A potentially serious influenza outbreak is causing news coverage and government action world-wide:
There is more useful information from WHO and the U.S. CDC:
There are now over a thousand cases in Mexico, with more than 80 deaths thought to be related to this peculiar new strain of H1N1 influenza-A. For some reason, the 20 cases reported in the U.S. seem to be relatively benign, with only one requiring hospitalization. The strain has been found to respond to treatment with available antiviral drugs. Response to the outbreak has been rapid—due in part to world-wide preparations for the potential outbreak of H5N1 several years ago.
I don’t quite understand why some countries seem to be restricting movement of pork products, since it seems that respiratory activity would be required for transmission.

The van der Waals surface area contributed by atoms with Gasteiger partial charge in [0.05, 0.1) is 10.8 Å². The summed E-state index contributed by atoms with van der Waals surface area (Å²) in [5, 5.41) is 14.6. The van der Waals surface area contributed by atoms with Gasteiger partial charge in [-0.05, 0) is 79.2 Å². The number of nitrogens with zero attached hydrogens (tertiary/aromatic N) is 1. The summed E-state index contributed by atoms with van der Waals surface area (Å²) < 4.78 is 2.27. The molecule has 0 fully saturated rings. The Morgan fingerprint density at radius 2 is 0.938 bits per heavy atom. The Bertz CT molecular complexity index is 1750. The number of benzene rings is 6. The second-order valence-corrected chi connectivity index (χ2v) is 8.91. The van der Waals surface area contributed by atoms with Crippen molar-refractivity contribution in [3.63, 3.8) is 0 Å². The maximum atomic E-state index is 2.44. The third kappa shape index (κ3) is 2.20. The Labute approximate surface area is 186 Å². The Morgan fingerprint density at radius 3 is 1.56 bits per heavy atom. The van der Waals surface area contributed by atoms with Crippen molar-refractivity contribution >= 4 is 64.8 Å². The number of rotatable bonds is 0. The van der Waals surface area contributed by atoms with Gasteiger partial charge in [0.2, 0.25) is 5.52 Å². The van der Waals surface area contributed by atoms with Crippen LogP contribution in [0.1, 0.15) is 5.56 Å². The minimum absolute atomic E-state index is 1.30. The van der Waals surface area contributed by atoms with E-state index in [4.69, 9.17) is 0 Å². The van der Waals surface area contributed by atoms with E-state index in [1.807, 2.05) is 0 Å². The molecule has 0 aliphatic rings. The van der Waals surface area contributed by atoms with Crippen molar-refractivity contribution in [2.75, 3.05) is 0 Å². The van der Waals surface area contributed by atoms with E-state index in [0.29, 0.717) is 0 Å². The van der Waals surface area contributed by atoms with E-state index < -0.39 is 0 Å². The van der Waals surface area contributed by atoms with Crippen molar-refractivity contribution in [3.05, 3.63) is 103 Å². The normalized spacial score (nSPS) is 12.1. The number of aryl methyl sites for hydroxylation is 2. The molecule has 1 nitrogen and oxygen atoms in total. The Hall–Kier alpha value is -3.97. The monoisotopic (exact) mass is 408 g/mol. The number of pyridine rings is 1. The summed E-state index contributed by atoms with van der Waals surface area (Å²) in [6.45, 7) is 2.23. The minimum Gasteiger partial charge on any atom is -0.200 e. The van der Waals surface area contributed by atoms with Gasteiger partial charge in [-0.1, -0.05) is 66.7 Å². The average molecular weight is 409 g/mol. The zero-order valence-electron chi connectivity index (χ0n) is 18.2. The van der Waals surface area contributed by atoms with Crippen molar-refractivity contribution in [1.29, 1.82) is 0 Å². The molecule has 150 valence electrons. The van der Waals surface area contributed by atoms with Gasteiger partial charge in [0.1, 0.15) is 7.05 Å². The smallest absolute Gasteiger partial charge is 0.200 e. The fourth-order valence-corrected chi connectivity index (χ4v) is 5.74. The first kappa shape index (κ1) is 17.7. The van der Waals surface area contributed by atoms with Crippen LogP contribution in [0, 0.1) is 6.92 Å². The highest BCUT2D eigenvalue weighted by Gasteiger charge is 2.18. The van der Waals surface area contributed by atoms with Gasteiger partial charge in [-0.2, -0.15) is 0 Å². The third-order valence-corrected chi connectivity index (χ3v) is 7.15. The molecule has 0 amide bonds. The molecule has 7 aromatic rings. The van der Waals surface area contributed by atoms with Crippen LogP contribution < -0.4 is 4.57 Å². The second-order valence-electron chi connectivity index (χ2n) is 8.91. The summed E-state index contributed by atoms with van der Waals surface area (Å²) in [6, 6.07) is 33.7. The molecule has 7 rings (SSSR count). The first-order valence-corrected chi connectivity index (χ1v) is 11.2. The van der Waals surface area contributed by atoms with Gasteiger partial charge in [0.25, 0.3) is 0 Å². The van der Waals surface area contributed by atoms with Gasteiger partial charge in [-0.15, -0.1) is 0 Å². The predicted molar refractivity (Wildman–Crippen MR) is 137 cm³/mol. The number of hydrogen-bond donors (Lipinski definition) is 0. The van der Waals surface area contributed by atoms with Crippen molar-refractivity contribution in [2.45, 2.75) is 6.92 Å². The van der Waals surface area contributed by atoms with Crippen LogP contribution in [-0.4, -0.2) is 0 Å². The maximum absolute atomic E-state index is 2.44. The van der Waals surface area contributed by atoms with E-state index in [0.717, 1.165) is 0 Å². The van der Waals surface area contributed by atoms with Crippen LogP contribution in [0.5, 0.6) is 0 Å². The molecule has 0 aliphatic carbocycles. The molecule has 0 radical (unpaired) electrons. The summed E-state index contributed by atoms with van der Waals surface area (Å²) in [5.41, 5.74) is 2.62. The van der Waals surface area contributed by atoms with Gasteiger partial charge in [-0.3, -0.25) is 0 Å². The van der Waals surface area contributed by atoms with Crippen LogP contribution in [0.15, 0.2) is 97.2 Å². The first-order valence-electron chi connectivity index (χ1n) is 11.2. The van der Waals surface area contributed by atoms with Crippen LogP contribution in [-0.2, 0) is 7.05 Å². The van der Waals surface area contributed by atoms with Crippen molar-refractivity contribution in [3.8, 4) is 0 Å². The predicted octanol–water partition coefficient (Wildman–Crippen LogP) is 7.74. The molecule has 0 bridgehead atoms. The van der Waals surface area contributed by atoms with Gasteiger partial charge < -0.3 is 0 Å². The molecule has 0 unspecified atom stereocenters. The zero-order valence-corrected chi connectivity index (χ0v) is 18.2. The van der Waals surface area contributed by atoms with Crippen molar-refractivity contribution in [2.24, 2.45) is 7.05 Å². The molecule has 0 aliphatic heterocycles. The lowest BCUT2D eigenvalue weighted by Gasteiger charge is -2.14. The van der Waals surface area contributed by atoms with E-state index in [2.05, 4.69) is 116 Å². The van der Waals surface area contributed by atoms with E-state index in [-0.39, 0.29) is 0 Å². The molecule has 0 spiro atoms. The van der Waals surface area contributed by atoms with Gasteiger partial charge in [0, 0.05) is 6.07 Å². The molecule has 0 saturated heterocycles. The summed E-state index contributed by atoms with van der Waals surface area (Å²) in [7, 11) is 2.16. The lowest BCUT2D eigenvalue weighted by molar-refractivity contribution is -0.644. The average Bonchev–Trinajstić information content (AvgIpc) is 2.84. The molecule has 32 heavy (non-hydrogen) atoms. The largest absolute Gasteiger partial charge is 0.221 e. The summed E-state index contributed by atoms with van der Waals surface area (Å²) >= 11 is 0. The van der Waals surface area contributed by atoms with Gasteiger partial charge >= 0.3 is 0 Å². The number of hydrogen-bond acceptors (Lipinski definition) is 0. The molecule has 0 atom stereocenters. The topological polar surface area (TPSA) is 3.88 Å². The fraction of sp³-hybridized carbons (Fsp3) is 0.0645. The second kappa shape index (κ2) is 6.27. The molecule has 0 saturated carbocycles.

The most detailed information I can find is, sort of ironically, on Wikipedia:
The article has a long list of serious scientific references, with detailed information about how these things work. It appears—I’m not an epidemiologist, but I play one on my weblog—that pigs function as cute little pink genetic engineering laboratories for viruses. This better explains the bizarre accounts in the regular news stories about the virus strain being a sort of Frankensteinian patch-job of human, avian, and swine viruses. Swine can host influenza viruses from all three groups, allowing free-wheeling genetic recombination among them. One of the listed articles [Interspecies and intraspecies transmission of triple reassortant H3N2 influenza A viruses] also covers hypotheses on the requirements for transmission of the viruses among species. Of course, one of the most alarming things about this new strain of swine influenza is that it is clearly capable of transmission among humans who have no contact with porkers at all.